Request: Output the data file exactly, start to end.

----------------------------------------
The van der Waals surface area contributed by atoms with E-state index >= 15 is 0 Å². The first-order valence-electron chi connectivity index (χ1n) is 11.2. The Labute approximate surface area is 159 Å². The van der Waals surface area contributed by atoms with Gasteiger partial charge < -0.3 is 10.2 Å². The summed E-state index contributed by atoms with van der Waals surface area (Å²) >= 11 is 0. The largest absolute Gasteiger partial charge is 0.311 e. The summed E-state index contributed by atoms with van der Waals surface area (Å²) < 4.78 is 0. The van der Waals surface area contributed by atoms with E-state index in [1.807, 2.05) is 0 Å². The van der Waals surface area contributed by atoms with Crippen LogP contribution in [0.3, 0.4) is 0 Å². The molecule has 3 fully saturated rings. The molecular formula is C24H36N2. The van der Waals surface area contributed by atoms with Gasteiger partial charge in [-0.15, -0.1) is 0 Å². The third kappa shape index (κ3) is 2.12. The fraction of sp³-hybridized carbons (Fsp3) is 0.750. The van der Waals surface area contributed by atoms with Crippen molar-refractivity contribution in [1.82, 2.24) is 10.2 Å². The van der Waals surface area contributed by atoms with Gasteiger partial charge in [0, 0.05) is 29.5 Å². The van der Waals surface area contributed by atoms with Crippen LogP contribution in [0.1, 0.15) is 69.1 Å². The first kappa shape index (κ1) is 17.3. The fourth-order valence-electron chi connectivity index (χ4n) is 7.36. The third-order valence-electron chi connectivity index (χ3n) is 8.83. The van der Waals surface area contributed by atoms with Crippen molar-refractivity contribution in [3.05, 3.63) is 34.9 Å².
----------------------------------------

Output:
The van der Waals surface area contributed by atoms with E-state index >= 15 is 0 Å². The first-order valence-electron chi connectivity index (χ1n) is 11.2. The Labute approximate surface area is 159 Å². The van der Waals surface area contributed by atoms with Gasteiger partial charge < -0.3 is 10.2 Å². The summed E-state index contributed by atoms with van der Waals surface area (Å²) >= 11 is 0. The largest absolute Gasteiger partial charge is 0.311 e. The summed E-state index contributed by atoms with van der Waals surface area (Å²) < 4.78 is 0. The van der Waals surface area contributed by atoms with E-state index in [1.807, 2.05) is 0 Å². The van der Waals surface area contributed by atoms with Crippen LogP contribution in [0.3, 0.4) is 0 Å². The molecule has 3 fully saturated rings. The molecular formula is C24H36N2. The van der Waals surface area contributed by atoms with Gasteiger partial charge in [-0.15, -0.1) is 0 Å². The third kappa shape index (κ3) is 2.12. The fraction of sp³-hybridized carbons (Fsp3) is 0.750. The van der Waals surface area contributed by atoms with Crippen molar-refractivity contribution in [1.82, 2.24) is 10.2 Å². The van der Waals surface area contributed by atoms with Gasteiger partial charge in [0, 0.05) is 29.5 Å². The van der Waals surface area contributed by atoms with Crippen LogP contribution in [0.1, 0.15) is 69.1 Å². The first kappa shape index (κ1) is 17.3. The fourth-order valence-electron chi connectivity index (χ4n) is 7.36. The third-order valence-electron chi connectivity index (χ3n) is 8.83. The van der Waals surface area contributed by atoms with Crippen molar-refractivity contribution in [3.05, 3.63) is 34.9 Å².